March 07, 2018

Upcoming Events

Loteria Game Night and Poster Signing with artist John Picacio! Thursday, March 15th at 7:00 pm

Mishell Baker, IMPOSTOR SYNDROME (Saga Press, Hardcover $29.99 and Trade Paperback, $15.99) and Seanan McGuire, TRICKS FOR FREE (DAW, Mass Market, $7.99) Saturday, March 17th at 6:00 pm

Come Visit Borderlands West, Saturday, March 24th from 12:00 to 6:00 pm - Alan will be showing off our favorite construction site at 1377 Haight St. (at Masonic Ave.)

SF in SF with authors Nancy Kress, Silvia Moreno-Garcia, and Jack Skillingstead (at the American Bookbinders Museum, 355 Clementina Street, San Francisco) Sunday, March 25th at 6:30 pm

Ilana C. Myer, FIRE DANCE (Tor, Hardcover, $26.99) Saturday, April 14th at 3:00 pm

March 06, 2018

March Building News

by Alan Beatts

Frustratingly, I don't have very much news this month.  We're in that miserable stage of construction wherein we mostly wait.  We wait for the engineer to get drawings back to us and we wait for PG&E to answer basic questions.  Until those things happen, I've been keeping busy closing up the wall that we can close (i.e. putting up sheetrock and patching),  but even that process has had some waiting because the next step, "Tape and Mud", has to wait 'til it gets a bit warmer, since there's no heat hooked up yet.

(An aside: "tape and mud" is the process in which we use paper tape to close the seams where pieces of sheetrock meet.  That tape in held in place and covered by joint compound, ("mud"), which is mostly gypsum dust mixed with water.  Since water is the solvent, it takes time to dry and contracts when it does.  If the temperature is too low, it takes forever to dry and, worse, cracks more.  So, we need some days that are mostly over 55 degrees, and we haven't had many of those.  There are other compounds that I could use, but they are a pain in the butt to work with compared to regular mud.)

On the bright side, the volunteers that I'm working with are great, and they've been learning a lot.  Last Sunday I realized that I'm basically training a framing crew from the ground up.  It's taking a little time (and some mis-cut lumber),  but they're smart folks, willing to work hard, and are learning really fast.  I expect that, by the time we're building walls in earnest, they'll be pretty darn good.  So it's a great investment for the future.  Most of the hard-core are already getting up to speed with nailguns and compound miter saws.  All that aside, everyone who's come to help has been lovely and has worked their asses off.  It's been heartwarming to see that kind of support and I'm grateful to every one of them.

If the current weather holds, I hope to start the tape and mud this weekend along with doing the framing for the supply closet.  And, based on some email exchanges today, we might have the engineering drawings by the end of this week.  Which would be a very, very fine thing.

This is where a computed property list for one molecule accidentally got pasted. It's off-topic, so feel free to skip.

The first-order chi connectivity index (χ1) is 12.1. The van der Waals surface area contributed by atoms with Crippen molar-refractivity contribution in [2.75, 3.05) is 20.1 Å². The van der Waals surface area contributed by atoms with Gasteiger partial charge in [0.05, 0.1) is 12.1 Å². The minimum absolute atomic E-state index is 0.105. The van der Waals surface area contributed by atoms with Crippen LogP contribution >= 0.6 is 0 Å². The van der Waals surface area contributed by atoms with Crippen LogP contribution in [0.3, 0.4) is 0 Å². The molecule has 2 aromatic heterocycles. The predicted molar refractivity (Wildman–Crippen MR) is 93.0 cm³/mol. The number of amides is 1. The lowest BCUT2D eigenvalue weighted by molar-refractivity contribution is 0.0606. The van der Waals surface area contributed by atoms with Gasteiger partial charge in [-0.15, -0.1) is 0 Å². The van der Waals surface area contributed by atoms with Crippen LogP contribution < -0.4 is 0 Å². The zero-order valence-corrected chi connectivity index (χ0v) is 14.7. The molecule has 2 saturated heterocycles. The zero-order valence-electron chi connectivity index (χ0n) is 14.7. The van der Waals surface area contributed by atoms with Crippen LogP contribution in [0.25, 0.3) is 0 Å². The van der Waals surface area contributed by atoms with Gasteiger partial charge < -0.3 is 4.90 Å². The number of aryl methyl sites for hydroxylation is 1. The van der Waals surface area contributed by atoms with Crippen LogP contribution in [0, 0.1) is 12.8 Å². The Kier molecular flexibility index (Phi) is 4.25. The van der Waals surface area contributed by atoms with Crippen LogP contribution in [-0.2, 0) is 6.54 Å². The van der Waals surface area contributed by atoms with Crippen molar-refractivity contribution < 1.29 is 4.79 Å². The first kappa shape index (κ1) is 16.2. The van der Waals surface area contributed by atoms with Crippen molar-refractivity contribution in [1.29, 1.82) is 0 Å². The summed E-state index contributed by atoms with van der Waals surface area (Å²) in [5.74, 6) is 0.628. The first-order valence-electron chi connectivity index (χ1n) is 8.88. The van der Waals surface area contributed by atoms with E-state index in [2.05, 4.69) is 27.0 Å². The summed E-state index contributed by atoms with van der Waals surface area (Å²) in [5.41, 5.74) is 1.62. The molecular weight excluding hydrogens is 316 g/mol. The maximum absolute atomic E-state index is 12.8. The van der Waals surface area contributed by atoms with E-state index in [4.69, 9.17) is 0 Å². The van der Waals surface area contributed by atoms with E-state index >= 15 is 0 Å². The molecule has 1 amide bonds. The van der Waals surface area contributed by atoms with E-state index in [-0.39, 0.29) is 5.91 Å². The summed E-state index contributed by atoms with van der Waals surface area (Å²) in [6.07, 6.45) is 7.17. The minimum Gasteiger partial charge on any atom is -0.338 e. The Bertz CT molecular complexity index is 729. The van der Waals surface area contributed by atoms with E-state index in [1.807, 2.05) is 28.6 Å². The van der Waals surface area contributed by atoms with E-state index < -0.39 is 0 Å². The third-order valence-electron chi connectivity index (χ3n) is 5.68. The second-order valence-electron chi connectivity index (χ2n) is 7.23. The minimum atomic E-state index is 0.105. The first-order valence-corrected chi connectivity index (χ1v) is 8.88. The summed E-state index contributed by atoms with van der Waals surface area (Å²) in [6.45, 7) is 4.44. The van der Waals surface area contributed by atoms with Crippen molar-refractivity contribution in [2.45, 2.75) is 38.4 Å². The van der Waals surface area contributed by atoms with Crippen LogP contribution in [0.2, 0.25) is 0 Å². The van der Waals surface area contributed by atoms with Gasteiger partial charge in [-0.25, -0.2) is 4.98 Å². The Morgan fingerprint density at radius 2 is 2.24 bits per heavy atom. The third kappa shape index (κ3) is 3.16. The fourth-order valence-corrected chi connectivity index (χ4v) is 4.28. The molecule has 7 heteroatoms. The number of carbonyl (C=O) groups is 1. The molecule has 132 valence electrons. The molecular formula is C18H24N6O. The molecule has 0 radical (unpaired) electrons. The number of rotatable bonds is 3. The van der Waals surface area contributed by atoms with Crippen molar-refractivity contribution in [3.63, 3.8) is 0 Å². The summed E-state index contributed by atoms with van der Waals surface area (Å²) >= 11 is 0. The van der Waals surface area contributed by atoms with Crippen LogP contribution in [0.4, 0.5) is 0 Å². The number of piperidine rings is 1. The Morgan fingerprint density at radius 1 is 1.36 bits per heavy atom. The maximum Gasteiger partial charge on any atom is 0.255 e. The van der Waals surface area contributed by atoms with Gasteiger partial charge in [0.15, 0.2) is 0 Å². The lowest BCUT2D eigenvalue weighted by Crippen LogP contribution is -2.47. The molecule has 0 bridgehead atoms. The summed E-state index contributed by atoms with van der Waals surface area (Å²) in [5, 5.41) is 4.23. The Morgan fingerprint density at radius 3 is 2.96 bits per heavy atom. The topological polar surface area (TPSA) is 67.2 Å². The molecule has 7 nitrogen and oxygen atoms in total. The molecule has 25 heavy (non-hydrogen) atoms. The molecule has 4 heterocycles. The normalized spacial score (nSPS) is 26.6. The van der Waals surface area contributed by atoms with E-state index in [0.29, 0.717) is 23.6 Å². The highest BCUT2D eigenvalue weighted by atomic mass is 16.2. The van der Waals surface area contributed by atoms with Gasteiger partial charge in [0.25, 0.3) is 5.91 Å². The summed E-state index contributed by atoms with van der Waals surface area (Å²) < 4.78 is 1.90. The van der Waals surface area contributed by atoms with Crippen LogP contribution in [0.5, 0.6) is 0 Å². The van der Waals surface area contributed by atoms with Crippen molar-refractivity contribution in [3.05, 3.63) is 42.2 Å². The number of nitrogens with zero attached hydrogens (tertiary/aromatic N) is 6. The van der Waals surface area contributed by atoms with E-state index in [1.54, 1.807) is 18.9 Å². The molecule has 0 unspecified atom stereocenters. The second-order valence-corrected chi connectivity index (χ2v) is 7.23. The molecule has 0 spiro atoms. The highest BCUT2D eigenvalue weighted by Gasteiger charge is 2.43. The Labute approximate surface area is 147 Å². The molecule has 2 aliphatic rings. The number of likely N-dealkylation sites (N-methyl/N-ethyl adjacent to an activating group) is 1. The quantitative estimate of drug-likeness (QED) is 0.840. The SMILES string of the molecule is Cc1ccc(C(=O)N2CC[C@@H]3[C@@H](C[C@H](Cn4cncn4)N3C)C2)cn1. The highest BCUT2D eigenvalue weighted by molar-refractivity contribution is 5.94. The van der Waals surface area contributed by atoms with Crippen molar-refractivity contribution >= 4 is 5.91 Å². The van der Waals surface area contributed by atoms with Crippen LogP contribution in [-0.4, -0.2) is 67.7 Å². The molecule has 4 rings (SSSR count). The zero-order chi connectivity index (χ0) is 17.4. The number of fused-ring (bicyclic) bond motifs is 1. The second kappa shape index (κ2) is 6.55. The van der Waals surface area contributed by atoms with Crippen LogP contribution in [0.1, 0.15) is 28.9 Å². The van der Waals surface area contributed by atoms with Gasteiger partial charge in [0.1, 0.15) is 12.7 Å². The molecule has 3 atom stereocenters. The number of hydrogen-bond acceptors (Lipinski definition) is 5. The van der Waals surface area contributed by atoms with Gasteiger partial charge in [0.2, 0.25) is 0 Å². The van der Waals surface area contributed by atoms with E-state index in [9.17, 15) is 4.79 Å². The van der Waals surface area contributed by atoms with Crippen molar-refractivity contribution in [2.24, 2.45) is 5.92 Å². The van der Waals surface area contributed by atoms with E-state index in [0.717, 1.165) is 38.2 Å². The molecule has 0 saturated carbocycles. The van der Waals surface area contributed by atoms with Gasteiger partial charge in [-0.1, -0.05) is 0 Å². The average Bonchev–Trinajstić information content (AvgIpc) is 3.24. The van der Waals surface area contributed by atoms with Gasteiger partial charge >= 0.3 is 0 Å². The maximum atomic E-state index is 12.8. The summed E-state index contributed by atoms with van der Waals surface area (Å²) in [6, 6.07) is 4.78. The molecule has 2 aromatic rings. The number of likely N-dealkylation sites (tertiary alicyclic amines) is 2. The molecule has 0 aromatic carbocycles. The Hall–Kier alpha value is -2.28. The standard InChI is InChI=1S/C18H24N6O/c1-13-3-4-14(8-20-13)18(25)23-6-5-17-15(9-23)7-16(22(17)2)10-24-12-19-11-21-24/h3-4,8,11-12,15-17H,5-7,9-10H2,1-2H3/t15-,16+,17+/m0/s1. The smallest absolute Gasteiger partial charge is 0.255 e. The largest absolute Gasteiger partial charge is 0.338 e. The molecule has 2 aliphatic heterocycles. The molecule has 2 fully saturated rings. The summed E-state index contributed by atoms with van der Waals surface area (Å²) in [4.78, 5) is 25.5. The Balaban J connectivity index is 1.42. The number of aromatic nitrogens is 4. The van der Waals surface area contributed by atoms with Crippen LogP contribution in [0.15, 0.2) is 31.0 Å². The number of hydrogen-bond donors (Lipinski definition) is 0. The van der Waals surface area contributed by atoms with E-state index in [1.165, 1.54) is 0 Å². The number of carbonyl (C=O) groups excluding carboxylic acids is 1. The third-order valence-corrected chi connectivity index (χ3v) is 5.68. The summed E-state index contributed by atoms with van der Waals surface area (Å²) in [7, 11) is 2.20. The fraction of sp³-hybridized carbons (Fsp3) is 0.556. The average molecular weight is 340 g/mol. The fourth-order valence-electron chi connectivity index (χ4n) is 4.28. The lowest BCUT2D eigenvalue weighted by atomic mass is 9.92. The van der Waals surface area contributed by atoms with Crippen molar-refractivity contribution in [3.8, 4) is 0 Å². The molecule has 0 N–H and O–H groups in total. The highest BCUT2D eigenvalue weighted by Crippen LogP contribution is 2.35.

If you're curious about how the place looks, you'll have a chance this month to come check it out.  I'll be holding the place open for visits on Saturday, the 24th, from noon until six pm.  Feel free to stop by anytime in that window and I'll give you the ten-cent tour.

February Bestsellers

1. The Power by Naomi Alderman
2. Tempests and Slaughter by Tamora Pierce
3. The Will to Battle by Ada Palmer
4. Provenance by Ann Leckie
5. Autonomous by Annalee Newitz
6. Beneath the Sugar Sky by Seanan McGuire
7. Artemis by Andy Weir
8. Black Wolves of Boston by Wen Spencer
9.  Dark State by Charles Stross
10.  Down Among the Sticks and Bones by Seanan McGuire

Trade Paperbacks
1. The Three-Body Problem by Cixin Liu, edited by Ken Liu
2. The Fifth Season by N.K. Jemisin
3. Annihilation by Jeff VanderMeer
4. Binti: The Night Masquerade by Nnedi Okorafor
5. Robots vs. Fairies edited by Dominik Parisien and Navah Wolfe
6. Too Like the Lightning by Ada Palmer
7. Woman on the Edge of Time by Marge Piercy
8. Universal Harvester by John Darnielle
9. All the Birds in the Sky by Charlie Jane Anders
10. Amberlough by Lara Ellen Donnelly

Mass Market Paperbacks
1. Ready Player One by Ernest Cline
2. Who Fears Death? by Nnedi Okorafor
3. The Collapsing Empire by John Scalzi
4. Changing Planes by Ursula K. LeGuin
5. Left Hand of Darkness by Ursula K. LeGuin
6. The Name of the Wind by Patrick Rotthfuss
7. His Majesty's Dragon by Naomi Novik
8. Old Man's War by John Scalzi
9. The Hundred Thousand Kingdoms by N.K. Jemisin
10. The Wrong Stars by Tim Pratt

March News

* Overheard in the Store:
"I told them, 'Several people this morning are really lucky that it's impossible to get punched in the face through a telephone.'"

* As much as spending a stupid amount of money to make a TV series based on The Lord Of The Rings was, well . . . stupid (, Amazon's most recent move is brilliant.  They're making a TV series based on Iain M. Bank's Culture novels, starting with Consider Phlebas.  We cannot wait.

* R.I.P prolific speculative author Victor Milan.  To read more about the series he contributed to, the writers he helped and the impact he had, read this wonderful obituary in Albuquerque Journal.

* Popular Bangladeshi science fiction Muhammad Zafar Iqbal was recently stabbed in the head.  He survived, and is currently undergoing treatment, but please keep him in your thoughts.